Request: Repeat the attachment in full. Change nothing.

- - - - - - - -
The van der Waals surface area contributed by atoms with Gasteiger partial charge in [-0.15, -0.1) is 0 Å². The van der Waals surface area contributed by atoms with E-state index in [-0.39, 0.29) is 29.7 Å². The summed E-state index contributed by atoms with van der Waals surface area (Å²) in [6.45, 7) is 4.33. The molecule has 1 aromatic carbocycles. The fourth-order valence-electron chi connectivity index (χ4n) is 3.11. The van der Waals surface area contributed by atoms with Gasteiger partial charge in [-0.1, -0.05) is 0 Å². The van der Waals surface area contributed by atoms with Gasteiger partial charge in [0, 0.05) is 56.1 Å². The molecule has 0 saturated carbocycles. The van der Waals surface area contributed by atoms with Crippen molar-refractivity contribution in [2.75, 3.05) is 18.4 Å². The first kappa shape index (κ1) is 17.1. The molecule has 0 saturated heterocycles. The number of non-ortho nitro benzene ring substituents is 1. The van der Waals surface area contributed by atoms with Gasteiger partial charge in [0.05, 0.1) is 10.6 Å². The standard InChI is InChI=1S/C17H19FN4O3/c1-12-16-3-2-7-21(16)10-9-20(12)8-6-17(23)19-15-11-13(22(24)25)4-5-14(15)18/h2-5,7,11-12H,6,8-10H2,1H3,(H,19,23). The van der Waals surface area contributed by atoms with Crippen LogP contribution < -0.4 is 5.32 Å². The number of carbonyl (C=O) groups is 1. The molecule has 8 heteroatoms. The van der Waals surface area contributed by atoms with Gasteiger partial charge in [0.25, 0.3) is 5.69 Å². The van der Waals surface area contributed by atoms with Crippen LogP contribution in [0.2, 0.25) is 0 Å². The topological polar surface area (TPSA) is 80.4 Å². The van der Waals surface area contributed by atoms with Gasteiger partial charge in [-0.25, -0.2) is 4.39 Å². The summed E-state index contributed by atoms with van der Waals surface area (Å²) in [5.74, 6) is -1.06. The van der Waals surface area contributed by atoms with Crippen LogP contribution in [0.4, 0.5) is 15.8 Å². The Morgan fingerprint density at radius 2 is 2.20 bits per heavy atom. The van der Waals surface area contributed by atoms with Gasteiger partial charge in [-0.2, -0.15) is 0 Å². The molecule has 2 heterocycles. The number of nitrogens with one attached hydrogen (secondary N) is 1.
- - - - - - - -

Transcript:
The van der Waals surface area contributed by atoms with Gasteiger partial charge in [-0.15, -0.1) is 0 Å². The van der Waals surface area contributed by atoms with E-state index in [-0.39, 0.29) is 29.7 Å². The summed E-state index contributed by atoms with van der Waals surface area (Å²) in [6.45, 7) is 4.33. The molecule has 1 aromatic carbocycles. The fourth-order valence-electron chi connectivity index (χ4n) is 3.11. The van der Waals surface area contributed by atoms with Gasteiger partial charge in [-0.1, -0.05) is 0 Å². The van der Waals surface area contributed by atoms with Gasteiger partial charge in [0, 0.05) is 56.1 Å². The molecule has 0 saturated carbocycles. The van der Waals surface area contributed by atoms with Crippen molar-refractivity contribution in [2.75, 3.05) is 18.4 Å². The first kappa shape index (κ1) is 17.1. The molecule has 0 saturated heterocycles. The number of non-ortho nitro benzene ring substituents is 1. The van der Waals surface area contributed by atoms with Gasteiger partial charge in [0.05, 0.1) is 10.6 Å². The standard InChI is InChI=1S/C17H19FN4O3/c1-12-16-3-2-7-21(16)10-9-20(12)8-6-17(23)19-15-11-13(22(24)25)4-5-14(15)18/h2-5,7,11-12H,6,8-10H2,1H3,(H,19,23). The van der Waals surface area contributed by atoms with Crippen LogP contribution < -0.4 is 5.32 Å². The number of carbonyl (C=O) groups is 1. The molecule has 8 heteroatoms. The van der Waals surface area contributed by atoms with Gasteiger partial charge in [0.25, 0.3) is 5.69 Å². The van der Waals surface area contributed by atoms with Crippen LogP contribution in [0.2, 0.25) is 0 Å². The topological polar surface area (TPSA) is 80.4 Å². The van der Waals surface area contributed by atoms with Gasteiger partial charge in [-0.25, -0.2) is 4.39 Å². The summed E-state index contributed by atoms with van der Waals surface area (Å²) in [5.74, 6) is -1.06. The van der Waals surface area contributed by atoms with Crippen LogP contribution in [0.4, 0.5) is 15.8 Å². The Morgan fingerprint density at radius 2 is 2.20 bits per heavy atom. The van der Waals surface area contributed by atoms with Gasteiger partial charge in [-0.2, -0.15) is 0 Å². The molecule has 2 heterocycles. The number of nitrogens with one attached hydrogen (secondary N) is 1.